My question is related, but much simpler: we know "dark matter" exists because the mass of the "visible" universe is much lower than you'd expect it to be from gravity observations. Ergo, there must be more matter out there than we can directly detect (secret science hint: aforementioned astronomer friend says it's probably just lots of neutrinos, and not "invisible space monsters" as I'd originally guessed). Implicit in that explanation is something pretty staggering: astronomers have apparently figured out how to estimate the mass of the entire goddamn observable universe to a reasonable level of precision (at least a couple of orders of magnitude). How the hell did they manage that?

This seemed kind of impractical (image of universe from Wikipedia, image of scale from random google image search) |

The answer is kind of an anticlimax, unfortunately; there were no ridiculous calculations or impossibly precise measurements of gravity involved, just some basic observations and lots of extrapolation.

The key is that space, as far as we can tell, is pretty much the same all across the universe: stars of the same type have roughly the same densities, galaxies have roughly the same stellar densities, chunks of space have roughly the same galactic densities, etc etc etc. There are centuries of astronomical data to back this one up, and the fact that even I know it should say something about its complete lack of controversy.

So armed with that convenient fact, you can vastly simplify the question: if you can calculate the area of one more or less representative chunk of space, you should be able to extrapolate that number out ad infinitum. That's still a lot of universe to deal with, but you can keep drilling down until you hit numbers that can actually be measured.

One of the most current (according to Wikipedia, which may not be the leading authority on this matter) estimates of the mass of the universe uses the Hubble volume (a sphere as big as the whole observable universe; what's important here is that it has a volume of about 4 x 10^30 cubic light years) as its representative chunk of space. It combines this with observations (by the Hubble telescope, natch) of stellar and galactic volume and density to estimate the number of galaxies, and by extension the number of stars, in the gigantic bubble, mostly by assuming that the parts we've been able to observe are the same as all the other parts density-wise. For what it's worth, there are about 5 x 10^21 stars in there.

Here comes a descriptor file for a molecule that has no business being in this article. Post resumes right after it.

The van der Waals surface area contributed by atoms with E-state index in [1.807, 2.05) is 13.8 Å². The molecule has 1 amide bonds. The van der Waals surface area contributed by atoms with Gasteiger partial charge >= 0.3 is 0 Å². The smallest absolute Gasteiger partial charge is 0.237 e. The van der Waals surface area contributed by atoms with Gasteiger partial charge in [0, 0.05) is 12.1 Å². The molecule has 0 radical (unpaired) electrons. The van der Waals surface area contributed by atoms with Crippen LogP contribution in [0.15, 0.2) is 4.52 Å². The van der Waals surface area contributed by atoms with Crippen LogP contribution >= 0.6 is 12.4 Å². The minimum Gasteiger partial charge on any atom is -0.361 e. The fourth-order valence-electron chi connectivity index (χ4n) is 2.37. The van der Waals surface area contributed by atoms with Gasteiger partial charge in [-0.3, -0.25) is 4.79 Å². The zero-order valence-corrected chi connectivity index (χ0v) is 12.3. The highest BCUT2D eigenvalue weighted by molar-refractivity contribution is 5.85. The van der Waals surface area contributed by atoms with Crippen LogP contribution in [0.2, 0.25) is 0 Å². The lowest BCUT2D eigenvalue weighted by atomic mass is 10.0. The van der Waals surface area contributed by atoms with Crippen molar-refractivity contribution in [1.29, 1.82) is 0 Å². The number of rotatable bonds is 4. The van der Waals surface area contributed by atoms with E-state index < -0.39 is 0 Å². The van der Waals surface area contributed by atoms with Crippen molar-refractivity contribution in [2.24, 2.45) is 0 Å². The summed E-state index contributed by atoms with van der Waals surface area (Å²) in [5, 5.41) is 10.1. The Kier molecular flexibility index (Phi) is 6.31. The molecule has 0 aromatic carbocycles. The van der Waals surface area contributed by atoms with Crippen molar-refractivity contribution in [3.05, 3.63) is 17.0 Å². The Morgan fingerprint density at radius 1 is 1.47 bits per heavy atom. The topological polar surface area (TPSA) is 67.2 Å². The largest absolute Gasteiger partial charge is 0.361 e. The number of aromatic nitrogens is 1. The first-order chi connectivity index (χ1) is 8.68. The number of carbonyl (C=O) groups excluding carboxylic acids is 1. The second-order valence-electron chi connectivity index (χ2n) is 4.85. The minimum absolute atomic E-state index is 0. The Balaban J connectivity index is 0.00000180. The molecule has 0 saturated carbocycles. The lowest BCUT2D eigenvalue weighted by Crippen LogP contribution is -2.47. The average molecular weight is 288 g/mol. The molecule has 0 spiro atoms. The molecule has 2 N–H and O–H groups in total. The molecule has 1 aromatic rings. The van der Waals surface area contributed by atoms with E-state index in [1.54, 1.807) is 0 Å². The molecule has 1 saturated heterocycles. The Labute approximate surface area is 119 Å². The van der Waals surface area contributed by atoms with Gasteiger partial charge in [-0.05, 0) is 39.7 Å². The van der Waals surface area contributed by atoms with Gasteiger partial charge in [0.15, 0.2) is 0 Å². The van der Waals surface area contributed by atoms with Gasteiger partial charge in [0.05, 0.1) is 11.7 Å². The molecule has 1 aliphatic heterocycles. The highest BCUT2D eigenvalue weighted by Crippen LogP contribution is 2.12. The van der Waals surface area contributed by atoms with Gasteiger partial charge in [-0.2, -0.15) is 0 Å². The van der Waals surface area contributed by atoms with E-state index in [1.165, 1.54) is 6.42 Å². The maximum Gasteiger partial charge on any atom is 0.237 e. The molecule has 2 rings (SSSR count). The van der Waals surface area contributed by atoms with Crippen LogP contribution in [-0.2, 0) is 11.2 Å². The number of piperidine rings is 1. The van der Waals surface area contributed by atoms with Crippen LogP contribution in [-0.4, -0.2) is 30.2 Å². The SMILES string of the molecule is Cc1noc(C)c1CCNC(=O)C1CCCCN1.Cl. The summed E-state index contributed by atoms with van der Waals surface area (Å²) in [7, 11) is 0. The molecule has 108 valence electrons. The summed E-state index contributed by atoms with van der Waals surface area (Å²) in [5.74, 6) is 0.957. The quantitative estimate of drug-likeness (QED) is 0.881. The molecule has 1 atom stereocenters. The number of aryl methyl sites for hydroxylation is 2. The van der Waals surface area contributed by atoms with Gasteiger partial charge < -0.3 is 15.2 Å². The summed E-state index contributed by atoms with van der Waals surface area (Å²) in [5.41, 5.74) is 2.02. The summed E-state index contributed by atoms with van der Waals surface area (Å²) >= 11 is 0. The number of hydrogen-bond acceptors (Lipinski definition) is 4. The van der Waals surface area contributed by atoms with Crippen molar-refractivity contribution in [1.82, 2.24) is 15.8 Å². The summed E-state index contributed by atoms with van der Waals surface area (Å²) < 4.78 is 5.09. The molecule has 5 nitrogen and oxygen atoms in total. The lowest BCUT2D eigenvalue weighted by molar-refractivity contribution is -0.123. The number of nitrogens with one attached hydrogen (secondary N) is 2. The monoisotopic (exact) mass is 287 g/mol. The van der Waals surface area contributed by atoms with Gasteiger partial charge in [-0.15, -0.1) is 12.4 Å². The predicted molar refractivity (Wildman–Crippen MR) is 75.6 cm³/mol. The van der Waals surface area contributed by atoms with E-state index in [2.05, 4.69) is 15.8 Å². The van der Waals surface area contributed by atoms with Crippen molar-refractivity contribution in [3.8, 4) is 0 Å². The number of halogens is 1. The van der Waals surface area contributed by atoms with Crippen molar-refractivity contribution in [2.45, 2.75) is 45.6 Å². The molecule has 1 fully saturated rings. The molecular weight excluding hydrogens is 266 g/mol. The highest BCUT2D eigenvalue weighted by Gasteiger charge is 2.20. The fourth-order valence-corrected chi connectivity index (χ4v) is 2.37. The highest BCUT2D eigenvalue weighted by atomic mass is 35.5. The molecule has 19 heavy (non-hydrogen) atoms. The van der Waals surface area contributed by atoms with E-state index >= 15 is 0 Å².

So we're almost there, we just need to decide what to use as the mass of a star. This is where it gets a little heliocentric and sketchy; the mass of the sun (2 x 10^30 kg) gets used as the mean stellar mass, ostensibly because it's about average-sized (there are lots of bigger stars, but also lots of much smaller ones) but also because we know its mass to a conveniently high degree of precision, what with it being right next door and all. Still, people who know a lot more than me about this stuff seem to think it's a reasonable assumption.

So the mass calculation becomes a simple equation: mass = number of stars * mean stellar mass. Even I can do that one. Apparently the mass of the observable universe is approximately 3 x 10^52 kg, which is a lot of kg. There's another estimation that's even simpler, based on the fact that the universe appears to be at near-critical density, but it gives you essentially the same number.

Interestingly, if you go back and use that number to calculate the density of observable space, you get 1.766 x 10^-26 kg/m^3 as the mean density of the universe. To put that in nano-perspective, that's slightly under one atom per cubic meter. The universe is pretty empty when you think about it.

I'm not sure if I'm the astro-friend alluded to above, but I don't think Dark Matter is likely to be neutrinos. The current going idea is that it's some light supersymmetric particle, which coincidentally is really goddamn heavy by elementary particle standards. The most interesting thing about that is it turns out that one of the most favored supersymmetric dark matter candidate particle is its own anti-particle (whoa), which means that if you have a region of high dark matter density (like the center of the Milky Way, or regions where filaments in the cosmic web connect), you stand a chance of having two of them collide and annihilate. It turns out that this annihilation makes gamma rays, and now we've got a satellite (the NASA Fermi Observatory) that is scanning the whole sky for gamma rays. Combined with some pretty boss numerical simulations of dark matter (remember, dark matter is easy to model--it only moves due to gravity--but hard to detect), we will likely put some constraints on what dark matter is or isn't soon. Oh, also, people are using solid state physics to do some pretty crazy detectors on Earth that would attempt to directly detect dark matter particles streaming through.

ReplyDeleteYou probably told me something more or less along those lines, which due to some combination of alcohol and jetlag my brain then chose to remember as "neutrinos or something." So whatever this mystery particle is interacts as weakly as a neutrino (or thereabouts), but weighs much more? Keep in mind that I have almost no idea what "supersymmetry" means, except that it's apparently better than regular symmetry.

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